Due Diligence Questionnaire / Checklist from a Buyer to the Seller in relation to the acquisition of a business / business assets. The Seller will prepare a data room for the Buyer in accordance to the documents required in the Questionnaire.
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The document titled 'Due Diligence Questionnaire / Checklist' is a comprehensive questionnaire designed to gather information and documents necessary for conducting due diligence in relation to a proposed acquisition or investment in a business. The questionnaire covers various aspects of the business, including its assets, financials, taxes, assets, debts, compliance and regulatory review, claims and litigation, insurance, operations, competition, contracts, intellectual property rights, information technology and data protection, directors and employees, connected transactions, bank accounts, professional services, investments, products or services under development, environmental issues, and media and publicity.
The questionnaire begins with a brief introduction explaining its purpose and clarifying that the requested information is not exhaustive. It emphasizes that the information provided in the questionnaire is not a substitute for the standard warranties and indemnities to be given to the buyer.
The questionnaire is divided into multiple sections, each focusing on a specific aspect of the business. In the 'Business Assets' section, the questionnaire requests the identification of the main assets comprised in the business, such as customer contracts, trade debts, employees, plants and equipment, IP, IT systems, and property. It also asks for a list of assets to be acquired and their location, as well as a list of assets used in the business that will be excluded from the acquisition.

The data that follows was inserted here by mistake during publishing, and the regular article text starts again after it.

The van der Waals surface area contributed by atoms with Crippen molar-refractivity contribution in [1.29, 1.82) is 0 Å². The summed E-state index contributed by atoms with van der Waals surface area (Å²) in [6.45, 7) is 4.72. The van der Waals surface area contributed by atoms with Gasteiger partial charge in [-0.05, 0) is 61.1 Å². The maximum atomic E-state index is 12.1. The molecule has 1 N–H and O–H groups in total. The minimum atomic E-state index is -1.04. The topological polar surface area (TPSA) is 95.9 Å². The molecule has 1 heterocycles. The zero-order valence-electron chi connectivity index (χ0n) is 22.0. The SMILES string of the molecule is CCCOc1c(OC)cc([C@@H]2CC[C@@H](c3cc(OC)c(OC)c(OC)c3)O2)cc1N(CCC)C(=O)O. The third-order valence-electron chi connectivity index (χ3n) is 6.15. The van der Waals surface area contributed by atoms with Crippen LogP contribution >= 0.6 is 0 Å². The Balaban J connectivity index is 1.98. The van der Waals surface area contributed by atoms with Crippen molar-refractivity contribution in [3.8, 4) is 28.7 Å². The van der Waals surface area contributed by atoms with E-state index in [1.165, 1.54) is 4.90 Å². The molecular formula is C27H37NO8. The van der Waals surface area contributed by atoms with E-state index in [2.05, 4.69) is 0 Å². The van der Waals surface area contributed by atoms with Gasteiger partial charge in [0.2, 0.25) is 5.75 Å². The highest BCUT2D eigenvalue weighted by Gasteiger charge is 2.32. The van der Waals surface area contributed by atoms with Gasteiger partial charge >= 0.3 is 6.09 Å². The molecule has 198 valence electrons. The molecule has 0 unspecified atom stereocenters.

The 'Financials' section seeks information about the business's auditors, audited accounts, financial statements, directors' reports, accounting policies and principles, financial statements (including management accounts), liabilities, capital expenditures, budgets, financial projections, and more.
The 'Taxes' section focuses on details of tax filings, assessments, payments, registrations, audits, confirmations, and any applicable regulations or agreements related to tax treatment.
The 'Assets' section covers properties, encumbrances, and other assets such as plants, equipment, machinery, and fixed assets. It requests details of properties used or occupied by the business, interests in those properties, mortgages, charges, valuations, and compliance with government authorities. It also asks for information about other encumbrances on the assets and details of other assets used in the business.
The 'Debts' section seeks details of debts owed by the business, potential write-downs, credit terms, principal debtors, arrangements with bankers, and loans or facilities provided by creditors.
The 'Compliance and Regulatory Review' section focuses on licenses, permits, authorizations, registrations, consents, proceedings, minutes of board meetings, and compliance with privacy and data protection issues.
The 'Claims and Litigation' section requests details of breaches of contracts, warranty claims, complaints, litigation, disputes, investigations, injunctions, and judgments involving the business.
The 'Insurance' section seeks information about insurance policies, claims history, premium payments, assignments, and any other relevant insurance-related details.
The 'Operations' section covers revenues, production targets, expansion plans, strategic relationships, customers, suppliers, commission payments, agency contracts, marketing strategies, import and export activities, government incentives, and complaints management.
The 'Competition' section requests a description of the competitive landscape, details of competitors, and any investigations by anti-trust or competition authorities.
The 'Contracts' section seeks copies of standard terms and conditions, contracts for hire or rent, purchase contracts with retention of title provisions, guarantees, indemnities, and any other material contracts or arrangements.
The 'Intellectual Property Rights' section focuses on intellectual property owned or used by the business, including patents, copyrights, trademarks, service marks, registered designs, domain names, trade secrets, and technology transfer agreements.